The REACH regulations also stipulate that the language used in the safety data sheet has to be simple, clear and precise, avoiding jargon, acronyms and abbreviations (where impossible, acronyms and abbreviations should be explained in the last section of the safety data sheet). The use of statements about the safety of the substance or mixture or statements that are inconsistent with its classification is also forbidden.
What should you consider when organising the translation of an SDS?
The REACH regulations are considered to be the strictest law on chemical safety in the world. REACH lays down both the cases in which the compilation of a safety data sheet is necessary as well as its mandatory structure and content, and places a number of obligations and requirements on chemical manufacturers and suppliers.
The European Chemicals Agency has published a guide for the compilation of safety data sheets, wherein it concedes that a single person generally does not have sufficient knowledge of all the fields covered by an SDS, which is why, where necessary, other competent sources should be utilised when compiling an SDS. Despite this, safety data sheets are often translated by people with no special knowledge.
Since the supplier of an SDS is also responsible for its content, it is best to entrust the translation of your safety data sheets to experts, who do not merely translate the text, but are also capable of detecting potential substantive gaps and inconsistencies. Choosing an experienced and dedicated translation agency allows you to avoid unpleasant surprises later on and enables you to ensure that the quality of the translation is never below your expectations and needs.
Why choose Transly?
Transly Translation Agency has trained translators and extensive experience in translating safety data sheets. We always keep up to date with the latest relevant legislation and official terminology, in order to ensure the correctness, clarity and accuracy of your safety data sheet translations. We work with passion and a sense of responsibility.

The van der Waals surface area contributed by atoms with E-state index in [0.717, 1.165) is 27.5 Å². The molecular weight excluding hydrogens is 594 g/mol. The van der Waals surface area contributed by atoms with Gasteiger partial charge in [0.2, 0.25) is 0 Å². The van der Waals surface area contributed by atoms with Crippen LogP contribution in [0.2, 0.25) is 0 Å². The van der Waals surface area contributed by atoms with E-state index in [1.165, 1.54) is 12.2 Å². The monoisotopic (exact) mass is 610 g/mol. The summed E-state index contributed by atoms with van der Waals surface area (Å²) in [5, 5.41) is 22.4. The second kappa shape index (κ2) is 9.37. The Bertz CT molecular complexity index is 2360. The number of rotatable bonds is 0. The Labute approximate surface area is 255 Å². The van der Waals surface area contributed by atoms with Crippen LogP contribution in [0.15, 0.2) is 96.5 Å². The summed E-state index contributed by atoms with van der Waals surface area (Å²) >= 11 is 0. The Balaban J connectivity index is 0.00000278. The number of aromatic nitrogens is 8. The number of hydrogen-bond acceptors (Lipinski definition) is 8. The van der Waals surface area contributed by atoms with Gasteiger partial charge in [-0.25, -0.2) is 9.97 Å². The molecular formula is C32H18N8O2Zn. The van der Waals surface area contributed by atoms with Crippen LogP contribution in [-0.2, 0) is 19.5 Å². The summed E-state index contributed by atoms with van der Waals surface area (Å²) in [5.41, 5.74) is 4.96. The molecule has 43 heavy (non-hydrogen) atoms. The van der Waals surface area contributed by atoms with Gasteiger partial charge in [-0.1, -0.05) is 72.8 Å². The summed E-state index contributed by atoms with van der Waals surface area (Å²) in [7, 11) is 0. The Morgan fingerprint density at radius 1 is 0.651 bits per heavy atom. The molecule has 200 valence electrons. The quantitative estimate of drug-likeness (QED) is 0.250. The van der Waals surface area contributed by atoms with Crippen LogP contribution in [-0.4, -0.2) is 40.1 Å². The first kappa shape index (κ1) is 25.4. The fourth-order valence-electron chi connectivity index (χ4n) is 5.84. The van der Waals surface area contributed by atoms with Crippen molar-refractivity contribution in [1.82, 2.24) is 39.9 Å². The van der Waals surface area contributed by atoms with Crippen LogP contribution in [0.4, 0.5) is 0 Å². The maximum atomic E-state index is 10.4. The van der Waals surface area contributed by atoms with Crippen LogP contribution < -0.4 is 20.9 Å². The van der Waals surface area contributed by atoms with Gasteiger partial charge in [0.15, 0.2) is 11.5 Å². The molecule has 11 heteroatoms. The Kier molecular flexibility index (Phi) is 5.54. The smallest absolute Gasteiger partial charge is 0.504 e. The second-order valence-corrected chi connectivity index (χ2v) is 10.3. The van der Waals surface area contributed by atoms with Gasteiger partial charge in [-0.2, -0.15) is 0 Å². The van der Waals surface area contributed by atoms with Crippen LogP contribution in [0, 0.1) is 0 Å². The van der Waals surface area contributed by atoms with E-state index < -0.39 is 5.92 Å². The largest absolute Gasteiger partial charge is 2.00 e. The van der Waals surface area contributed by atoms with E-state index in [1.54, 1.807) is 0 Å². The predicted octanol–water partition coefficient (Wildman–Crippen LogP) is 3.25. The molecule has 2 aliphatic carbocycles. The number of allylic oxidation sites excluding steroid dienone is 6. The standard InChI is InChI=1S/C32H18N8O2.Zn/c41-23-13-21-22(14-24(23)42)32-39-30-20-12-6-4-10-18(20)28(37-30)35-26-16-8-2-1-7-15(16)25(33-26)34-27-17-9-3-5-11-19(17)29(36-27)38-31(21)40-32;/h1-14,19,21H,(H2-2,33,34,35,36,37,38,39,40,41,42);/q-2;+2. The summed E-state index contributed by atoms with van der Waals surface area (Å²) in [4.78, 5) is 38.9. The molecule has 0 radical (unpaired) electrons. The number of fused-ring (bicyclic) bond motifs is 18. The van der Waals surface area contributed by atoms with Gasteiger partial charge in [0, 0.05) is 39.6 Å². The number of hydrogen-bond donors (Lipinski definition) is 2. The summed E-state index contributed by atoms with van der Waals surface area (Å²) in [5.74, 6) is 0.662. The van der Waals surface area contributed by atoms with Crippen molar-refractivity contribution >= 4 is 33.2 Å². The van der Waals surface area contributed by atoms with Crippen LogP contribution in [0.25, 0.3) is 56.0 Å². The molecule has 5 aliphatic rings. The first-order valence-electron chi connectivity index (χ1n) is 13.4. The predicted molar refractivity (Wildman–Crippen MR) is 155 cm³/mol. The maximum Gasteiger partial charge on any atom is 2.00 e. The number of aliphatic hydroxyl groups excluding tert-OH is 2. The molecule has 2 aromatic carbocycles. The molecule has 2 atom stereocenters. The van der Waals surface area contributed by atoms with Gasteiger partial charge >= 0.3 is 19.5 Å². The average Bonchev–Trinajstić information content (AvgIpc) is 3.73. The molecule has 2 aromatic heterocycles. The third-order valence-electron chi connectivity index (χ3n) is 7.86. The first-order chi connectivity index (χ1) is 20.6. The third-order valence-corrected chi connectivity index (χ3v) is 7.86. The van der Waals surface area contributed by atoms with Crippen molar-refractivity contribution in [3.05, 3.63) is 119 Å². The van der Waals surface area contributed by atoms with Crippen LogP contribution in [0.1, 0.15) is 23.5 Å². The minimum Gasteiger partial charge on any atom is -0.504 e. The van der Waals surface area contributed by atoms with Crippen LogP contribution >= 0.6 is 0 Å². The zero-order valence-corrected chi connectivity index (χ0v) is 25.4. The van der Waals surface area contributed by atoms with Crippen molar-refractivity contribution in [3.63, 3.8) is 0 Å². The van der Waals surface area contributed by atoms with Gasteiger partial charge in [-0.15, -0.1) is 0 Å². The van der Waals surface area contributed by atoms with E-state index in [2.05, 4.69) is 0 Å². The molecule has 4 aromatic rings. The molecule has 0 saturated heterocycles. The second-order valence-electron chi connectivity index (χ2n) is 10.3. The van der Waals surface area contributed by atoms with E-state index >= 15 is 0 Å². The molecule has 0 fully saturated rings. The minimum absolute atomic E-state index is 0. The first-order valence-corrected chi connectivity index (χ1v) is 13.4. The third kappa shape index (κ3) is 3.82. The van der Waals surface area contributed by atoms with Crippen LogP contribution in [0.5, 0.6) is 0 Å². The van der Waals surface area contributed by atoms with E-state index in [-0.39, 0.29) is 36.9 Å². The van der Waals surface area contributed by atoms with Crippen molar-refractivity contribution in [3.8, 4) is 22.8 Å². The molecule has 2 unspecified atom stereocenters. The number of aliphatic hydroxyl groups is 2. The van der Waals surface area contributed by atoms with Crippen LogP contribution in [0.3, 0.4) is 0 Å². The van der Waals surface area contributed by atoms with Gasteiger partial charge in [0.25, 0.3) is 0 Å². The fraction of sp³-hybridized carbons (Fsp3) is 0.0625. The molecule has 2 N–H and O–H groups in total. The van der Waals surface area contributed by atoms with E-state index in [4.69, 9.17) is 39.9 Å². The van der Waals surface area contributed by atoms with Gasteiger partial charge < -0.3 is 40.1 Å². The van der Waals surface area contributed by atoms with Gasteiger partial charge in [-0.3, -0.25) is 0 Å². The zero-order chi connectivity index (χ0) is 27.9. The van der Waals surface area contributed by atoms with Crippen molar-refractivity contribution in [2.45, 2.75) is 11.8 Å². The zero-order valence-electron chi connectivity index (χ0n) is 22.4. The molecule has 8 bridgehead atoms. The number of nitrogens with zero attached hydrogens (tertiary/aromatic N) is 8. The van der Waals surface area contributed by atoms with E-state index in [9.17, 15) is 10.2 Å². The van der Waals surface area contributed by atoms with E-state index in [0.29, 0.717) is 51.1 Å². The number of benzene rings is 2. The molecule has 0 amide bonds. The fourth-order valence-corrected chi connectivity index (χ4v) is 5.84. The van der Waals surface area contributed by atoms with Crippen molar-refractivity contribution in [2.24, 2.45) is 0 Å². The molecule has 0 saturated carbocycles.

We are familiar with the mandatory SDS structure as well as the linguistic and translation conventions of the field. Adherance to these is neccessary in order to ensure that all SDS users from chemical handlers to firefighters and medical workers receive the necessary information as quickly and clearly as possible, in the manner in which they are accustomed to. This helps avoid situations where the reader has to stop to consider whether information is worded unconventionally for a reason or simply because the translator is inexperienced, and allows you to rest assured that everything is done right the first time.
In addition, we have the necessary translation software and technical and organisational means to ensure that your translations are consistent in both language and form and always ready by the agreed upon time. This also allows us to offer a discount on repeated segments in texts, which means that any subsequent safety data sheet translations, including updates and amendments, are considerably cheaper for you.
If your translation needs are not just limited to safety data sheets, there is no need to worry either, because Transly Translation Agency has skilled translators in many fields and languages. We translate technical, legal, IT and marketing texts, and much more besides. Where possible, we will also happily meet any special requests you may have – just send us an enquiry!